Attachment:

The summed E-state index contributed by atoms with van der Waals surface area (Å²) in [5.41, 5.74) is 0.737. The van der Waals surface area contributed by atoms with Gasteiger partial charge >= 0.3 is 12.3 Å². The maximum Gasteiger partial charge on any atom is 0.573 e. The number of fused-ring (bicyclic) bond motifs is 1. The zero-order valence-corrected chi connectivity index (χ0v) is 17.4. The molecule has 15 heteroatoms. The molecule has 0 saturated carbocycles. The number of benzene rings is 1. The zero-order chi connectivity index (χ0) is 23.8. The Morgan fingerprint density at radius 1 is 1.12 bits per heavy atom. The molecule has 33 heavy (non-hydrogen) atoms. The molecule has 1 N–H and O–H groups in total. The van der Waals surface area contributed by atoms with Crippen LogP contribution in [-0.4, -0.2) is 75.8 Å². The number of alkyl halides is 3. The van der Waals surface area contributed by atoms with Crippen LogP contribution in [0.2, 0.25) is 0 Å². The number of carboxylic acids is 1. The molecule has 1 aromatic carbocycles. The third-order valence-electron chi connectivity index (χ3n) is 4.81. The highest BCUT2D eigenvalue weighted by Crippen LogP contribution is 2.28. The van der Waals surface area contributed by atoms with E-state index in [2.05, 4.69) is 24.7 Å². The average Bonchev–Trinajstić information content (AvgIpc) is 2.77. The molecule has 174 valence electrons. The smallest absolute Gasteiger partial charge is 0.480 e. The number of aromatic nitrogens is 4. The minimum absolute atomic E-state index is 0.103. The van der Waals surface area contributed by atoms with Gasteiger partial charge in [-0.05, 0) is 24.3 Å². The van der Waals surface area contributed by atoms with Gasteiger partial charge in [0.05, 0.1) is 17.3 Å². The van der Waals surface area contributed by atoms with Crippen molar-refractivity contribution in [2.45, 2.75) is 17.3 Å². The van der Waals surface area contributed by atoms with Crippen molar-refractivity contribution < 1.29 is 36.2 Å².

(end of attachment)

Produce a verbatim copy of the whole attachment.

The summed E-state index contributed by atoms with van der Waals surface area (Å²) in [5.41, 5.74) is 0.737. The van der Waals surface area contributed by atoms with Gasteiger partial charge >= 0.3 is 12.3 Å². The maximum Gasteiger partial charge on any atom is 0.573 e. The number of fused-ring (bicyclic) bond motifs is 1. The zero-order valence-corrected chi connectivity index (χ0v) is 17.4. The molecule has 15 heteroatoms. The molecule has 0 saturated carbocycles. The number of benzene rings is 1. The zero-order chi connectivity index (χ0) is 23.8. The Morgan fingerprint density at radius 1 is 1.12 bits per heavy atom. The molecule has 33 heavy (non-hydrogen) atoms. The molecule has 1 N–H and O–H groups in total. The van der Waals surface area contributed by atoms with Crippen LogP contribution in [-0.4, -0.2) is 75.8 Å². The number of alkyl halides is 3. The van der Waals surface area contributed by atoms with Crippen LogP contribution in [0.2, 0.25) is 0 Å². The number of carboxylic acids is 1. The molecule has 1 aromatic carbocycles. The third-order valence-electron chi connectivity index (χ3n) is 4.81. The highest BCUT2D eigenvalue weighted by Crippen LogP contribution is 2.28. The van der Waals surface area contributed by atoms with E-state index in [2.05, 4.69) is 24.7 Å². The average Bonchev–Trinajstić information content (AvgIpc) is 2.77. The molecule has 174 valence electrons. The smallest absolute Gasteiger partial charge is 0.480 e. The number of aromatic nitrogens is 4. The minimum absolute atomic E-state index is 0.103. The van der Waals surface area contributed by atoms with Gasteiger partial charge in [-0.05, 0) is 24.3 Å². The van der Waals surface area contributed by atoms with Gasteiger partial charge in [0.05, 0.1) is 17.3 Å². The van der Waals surface area contributed by atoms with Crippen molar-refractivity contribution in [2.45, 2.75) is 17.3 Å². The van der Waals surface area contributed by atoms with Crippen molar-refractivity contribution < 1.29 is 36.2 Å².